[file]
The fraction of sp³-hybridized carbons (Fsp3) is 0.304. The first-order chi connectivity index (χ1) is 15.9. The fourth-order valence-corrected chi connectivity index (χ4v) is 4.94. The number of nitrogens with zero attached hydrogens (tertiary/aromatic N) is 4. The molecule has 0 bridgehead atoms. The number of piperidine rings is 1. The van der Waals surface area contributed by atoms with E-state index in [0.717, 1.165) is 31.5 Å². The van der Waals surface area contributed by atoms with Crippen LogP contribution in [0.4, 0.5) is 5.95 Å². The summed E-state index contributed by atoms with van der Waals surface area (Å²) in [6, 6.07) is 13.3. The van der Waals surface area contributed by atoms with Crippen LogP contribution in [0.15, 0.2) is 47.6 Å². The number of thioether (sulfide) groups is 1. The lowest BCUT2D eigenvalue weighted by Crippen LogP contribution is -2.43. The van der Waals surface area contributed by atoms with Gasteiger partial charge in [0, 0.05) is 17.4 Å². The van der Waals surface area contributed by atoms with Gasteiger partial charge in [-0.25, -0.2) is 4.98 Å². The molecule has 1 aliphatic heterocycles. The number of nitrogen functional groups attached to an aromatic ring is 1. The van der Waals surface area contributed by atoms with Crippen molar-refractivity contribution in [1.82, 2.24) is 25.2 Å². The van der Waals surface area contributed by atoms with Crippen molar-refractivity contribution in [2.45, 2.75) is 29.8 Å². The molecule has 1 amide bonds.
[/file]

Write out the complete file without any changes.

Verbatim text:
The fraction of sp³-hybridized carbons (Fsp3) is 0.304. The first-order chi connectivity index (χ1) is 15.9. The fourth-order valence-corrected chi connectivity index (χ4v) is 4.94. The number of nitrogens with zero attached hydrogens (tertiary/aromatic N) is 4. The molecule has 0 bridgehead atoms. The number of piperidine rings is 1. The van der Waals surface area contributed by atoms with E-state index in [0.717, 1.165) is 31.5 Å². The van der Waals surface area contributed by atoms with Crippen LogP contribution in [0.4, 0.5) is 5.95 Å². The summed E-state index contributed by atoms with van der Waals surface area (Å²) in [6, 6.07) is 13.3. The van der Waals surface area contributed by atoms with Crippen LogP contribution in [0.15, 0.2) is 47.6 Å². The number of thioether (sulfide) groups is 1. The lowest BCUT2D eigenvalue weighted by Crippen LogP contribution is -2.43. The van der Waals surface area contributed by atoms with Gasteiger partial charge in [0, 0.05) is 17.4 Å². The van der Waals surface area contributed by atoms with Gasteiger partial charge in [-0.25, -0.2) is 4.98 Å². The molecule has 1 aliphatic heterocycles. The number of nitrogen functional groups attached to an aromatic ring is 1. The van der Waals surface area contributed by atoms with Crippen molar-refractivity contribution in [1.82, 2.24) is 25.2 Å². The van der Waals surface area contributed by atoms with Crippen molar-refractivity contribution in [2.45, 2.75) is 29.8 Å². The molecule has 1 amide bonds.